Washington Health Alliance report shows disparities in healthcare costs occur in relation to where residents live


Shane Ersland


A recent Washington Health Alliance report examined the cost of healthcare through an equity lens, and found that where people live in the state has a direct impact on their care.

The alliance paired healthcare cost data from its All Payer Claims Database, which covers 4.5 million residents, with the Area Deprivation Index (ADI) tool. Merging its data with the tool, validated by the University of Wisconsin School of Medicine and Public Health, allowed the alliance to determine how socioeconomic advantages have direct impacts on the cost, utilization, and overall impact of healthcare in the state.


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Alliance Executive Director Drew Oliveira, MD, recently discussed the report’s results with nearly two dozen healthcare professionals to drive a conversation around changes that are necessary to establish a more equitable healthcare system in the state. He said the report builds on work the alliance released in March, which examined the healthcare impacts on residents who do not have a primary care provider (PCP).

“As a primary care doctor, I always myopically thought everyone had a primary care doctor. We know that’s not true.”

— Drew Oliveira, executive director, Washington Health Alliance

The alliance found that about 20% of the population have commercial claims in the system, but don’t claim a PCP. About 20% of Medicaid enrollees also have claims in the system but don’t claim a PCP. About 14% of residents have no claims.

The alliance found disparities in care for residents who did not claim a PCP compared to those who did. Only 36% of people who had claims but no PCP had a breast cancer screening, compared to the state average of 67%. Only 36% of people who had claims but no PCP had a colon cancer screening, compared to the state average of 61%.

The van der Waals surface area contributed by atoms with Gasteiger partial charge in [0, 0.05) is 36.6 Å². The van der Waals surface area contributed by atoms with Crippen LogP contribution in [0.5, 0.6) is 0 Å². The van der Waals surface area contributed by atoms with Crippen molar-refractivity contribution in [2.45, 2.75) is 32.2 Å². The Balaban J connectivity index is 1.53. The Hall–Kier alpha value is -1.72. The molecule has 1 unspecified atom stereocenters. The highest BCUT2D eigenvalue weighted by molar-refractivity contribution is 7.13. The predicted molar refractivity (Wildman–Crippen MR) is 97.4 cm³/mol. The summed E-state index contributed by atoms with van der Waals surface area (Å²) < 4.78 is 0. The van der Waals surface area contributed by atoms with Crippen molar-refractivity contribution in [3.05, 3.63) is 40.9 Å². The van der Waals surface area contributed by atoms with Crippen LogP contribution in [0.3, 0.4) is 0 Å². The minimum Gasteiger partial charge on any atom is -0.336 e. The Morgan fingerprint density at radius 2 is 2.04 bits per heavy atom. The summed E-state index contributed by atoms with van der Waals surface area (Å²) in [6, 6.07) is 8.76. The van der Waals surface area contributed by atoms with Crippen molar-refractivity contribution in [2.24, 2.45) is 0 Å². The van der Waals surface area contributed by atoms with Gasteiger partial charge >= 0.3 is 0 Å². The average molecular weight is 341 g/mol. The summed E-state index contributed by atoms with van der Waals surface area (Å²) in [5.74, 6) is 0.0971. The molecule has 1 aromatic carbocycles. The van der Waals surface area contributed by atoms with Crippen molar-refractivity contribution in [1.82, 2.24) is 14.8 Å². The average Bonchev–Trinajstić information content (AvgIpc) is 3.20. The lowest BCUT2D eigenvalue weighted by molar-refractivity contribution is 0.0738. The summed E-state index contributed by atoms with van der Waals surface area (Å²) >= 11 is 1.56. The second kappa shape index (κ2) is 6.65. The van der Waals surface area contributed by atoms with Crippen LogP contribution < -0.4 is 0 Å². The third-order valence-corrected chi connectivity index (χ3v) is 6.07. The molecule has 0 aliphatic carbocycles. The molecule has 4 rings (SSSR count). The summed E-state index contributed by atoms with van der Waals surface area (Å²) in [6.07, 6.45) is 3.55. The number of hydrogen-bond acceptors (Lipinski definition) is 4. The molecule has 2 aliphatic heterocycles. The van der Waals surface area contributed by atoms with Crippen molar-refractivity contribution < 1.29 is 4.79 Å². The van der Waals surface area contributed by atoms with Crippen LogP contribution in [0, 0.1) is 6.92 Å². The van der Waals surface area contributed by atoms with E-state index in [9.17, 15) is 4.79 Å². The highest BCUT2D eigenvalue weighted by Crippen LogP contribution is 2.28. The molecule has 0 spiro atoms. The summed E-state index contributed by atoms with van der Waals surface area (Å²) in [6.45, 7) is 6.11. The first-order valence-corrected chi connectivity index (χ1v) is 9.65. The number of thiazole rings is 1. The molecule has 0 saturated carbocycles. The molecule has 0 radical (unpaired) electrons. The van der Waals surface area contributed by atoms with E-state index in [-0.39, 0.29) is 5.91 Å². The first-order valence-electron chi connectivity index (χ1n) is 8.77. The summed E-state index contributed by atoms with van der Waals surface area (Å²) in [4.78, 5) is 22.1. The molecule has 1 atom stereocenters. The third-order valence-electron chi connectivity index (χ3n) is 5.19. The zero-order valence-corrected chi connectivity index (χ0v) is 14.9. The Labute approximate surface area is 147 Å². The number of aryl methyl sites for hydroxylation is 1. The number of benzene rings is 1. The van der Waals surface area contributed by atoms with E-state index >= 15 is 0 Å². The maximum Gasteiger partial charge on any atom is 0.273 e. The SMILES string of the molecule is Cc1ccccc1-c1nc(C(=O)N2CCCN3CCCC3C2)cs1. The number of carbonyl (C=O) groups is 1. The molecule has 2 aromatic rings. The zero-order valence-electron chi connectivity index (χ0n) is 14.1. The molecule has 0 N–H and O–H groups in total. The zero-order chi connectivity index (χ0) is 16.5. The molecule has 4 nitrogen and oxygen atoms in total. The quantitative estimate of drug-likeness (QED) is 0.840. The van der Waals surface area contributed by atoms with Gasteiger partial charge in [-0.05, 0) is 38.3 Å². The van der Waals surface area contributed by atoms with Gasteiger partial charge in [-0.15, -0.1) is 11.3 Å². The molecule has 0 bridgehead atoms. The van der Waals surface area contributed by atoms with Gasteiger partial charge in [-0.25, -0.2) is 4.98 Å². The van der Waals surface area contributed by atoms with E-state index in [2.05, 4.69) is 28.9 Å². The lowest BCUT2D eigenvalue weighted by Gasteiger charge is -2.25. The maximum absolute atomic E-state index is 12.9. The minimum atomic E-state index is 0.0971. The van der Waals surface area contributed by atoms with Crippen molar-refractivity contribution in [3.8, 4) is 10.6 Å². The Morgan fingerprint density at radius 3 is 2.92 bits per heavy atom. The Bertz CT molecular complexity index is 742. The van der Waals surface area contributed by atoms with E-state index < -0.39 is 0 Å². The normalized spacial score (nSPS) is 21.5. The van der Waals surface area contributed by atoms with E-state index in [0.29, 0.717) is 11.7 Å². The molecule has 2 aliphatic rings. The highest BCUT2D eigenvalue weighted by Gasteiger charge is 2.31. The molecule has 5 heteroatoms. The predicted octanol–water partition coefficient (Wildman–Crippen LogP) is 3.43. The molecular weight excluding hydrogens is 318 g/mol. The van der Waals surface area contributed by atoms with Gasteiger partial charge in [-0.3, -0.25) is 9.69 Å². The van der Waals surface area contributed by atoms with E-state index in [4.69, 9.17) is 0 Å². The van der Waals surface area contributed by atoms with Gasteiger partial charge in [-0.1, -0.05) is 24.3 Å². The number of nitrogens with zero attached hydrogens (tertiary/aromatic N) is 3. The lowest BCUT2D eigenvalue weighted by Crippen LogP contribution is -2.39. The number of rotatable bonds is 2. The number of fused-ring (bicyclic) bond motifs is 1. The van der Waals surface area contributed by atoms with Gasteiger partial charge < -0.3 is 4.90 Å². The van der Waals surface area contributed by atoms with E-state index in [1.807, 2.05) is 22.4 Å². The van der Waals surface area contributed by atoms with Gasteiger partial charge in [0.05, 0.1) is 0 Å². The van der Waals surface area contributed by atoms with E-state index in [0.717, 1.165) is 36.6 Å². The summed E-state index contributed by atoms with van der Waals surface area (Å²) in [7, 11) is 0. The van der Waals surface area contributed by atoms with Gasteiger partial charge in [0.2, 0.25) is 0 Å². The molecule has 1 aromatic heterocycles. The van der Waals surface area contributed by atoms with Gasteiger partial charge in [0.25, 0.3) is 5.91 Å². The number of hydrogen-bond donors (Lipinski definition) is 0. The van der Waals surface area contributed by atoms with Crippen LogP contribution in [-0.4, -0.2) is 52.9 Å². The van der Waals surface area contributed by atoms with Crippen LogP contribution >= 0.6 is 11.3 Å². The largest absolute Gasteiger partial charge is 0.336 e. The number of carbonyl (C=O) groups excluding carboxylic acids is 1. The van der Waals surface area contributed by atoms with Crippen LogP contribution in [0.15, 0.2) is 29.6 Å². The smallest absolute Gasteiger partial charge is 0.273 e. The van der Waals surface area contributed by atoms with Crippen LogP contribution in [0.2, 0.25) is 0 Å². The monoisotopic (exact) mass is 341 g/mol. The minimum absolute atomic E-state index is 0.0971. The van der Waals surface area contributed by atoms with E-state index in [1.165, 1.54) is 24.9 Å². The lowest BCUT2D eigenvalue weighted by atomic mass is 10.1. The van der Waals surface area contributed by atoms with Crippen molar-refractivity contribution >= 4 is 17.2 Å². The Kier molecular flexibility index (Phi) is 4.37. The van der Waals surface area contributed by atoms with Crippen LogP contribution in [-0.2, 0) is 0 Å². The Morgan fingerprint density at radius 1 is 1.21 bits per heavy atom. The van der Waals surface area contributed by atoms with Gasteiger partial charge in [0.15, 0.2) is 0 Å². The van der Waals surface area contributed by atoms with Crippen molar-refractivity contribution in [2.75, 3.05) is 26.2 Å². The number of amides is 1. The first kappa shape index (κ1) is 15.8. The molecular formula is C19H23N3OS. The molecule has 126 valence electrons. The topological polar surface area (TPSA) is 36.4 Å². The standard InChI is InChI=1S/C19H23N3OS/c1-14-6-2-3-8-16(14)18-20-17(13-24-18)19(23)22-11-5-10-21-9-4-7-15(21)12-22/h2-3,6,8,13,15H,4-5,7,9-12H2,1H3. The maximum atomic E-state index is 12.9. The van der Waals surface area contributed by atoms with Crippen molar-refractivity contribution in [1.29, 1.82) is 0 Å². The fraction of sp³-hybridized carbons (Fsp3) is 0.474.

The new report examines commercial coverage data from 2021 using total cost of care and ADI information. It found that:

  • For commercially-insured residents, as their ADI score increased, their spending rose for hospital-based care, but declined for professional care.
  • As a resident’s ADI score increased, their risk score also increased. Despite this, the percentage of people without any claims went up.
  • While the average cost of care increased dramatically, the costs can be highly variable and difficult to predict for areas that are more disadvantaged.
  • The illness burden increased for commercially-insured residents in all cost categories, with risk scores rising most substantially among patients who had “facility inpatient” care.
  • The percentage of people with commercial insurance who don’t appear to be using it increased in residents with an ADI score of 5.8% through 13.3%.
  • About one-third of patients with commercial insurance did not seem to be associated with a PCP, which had a demonstrated impact on the quality of care received.

“In order to address healthcare equity, we need to look not just at the quality of care our communities receive, but also the cost of providing that care. Without a concerted effort to address the costs, we continue to have a system where socioeconomic barriers keep residents from receiving appropriate care and perpetuates poor health outcomes.

With this report, we show for the first time [that] where someone lives can impact the cost of caring for them. We do not intend to just highlight the trends uncovered in the report, but to actively engage with our members, and other healthcare stakeholders to identify how we close these care gaps to ensure the health and wellness of all Washington residents.”

— Oliveira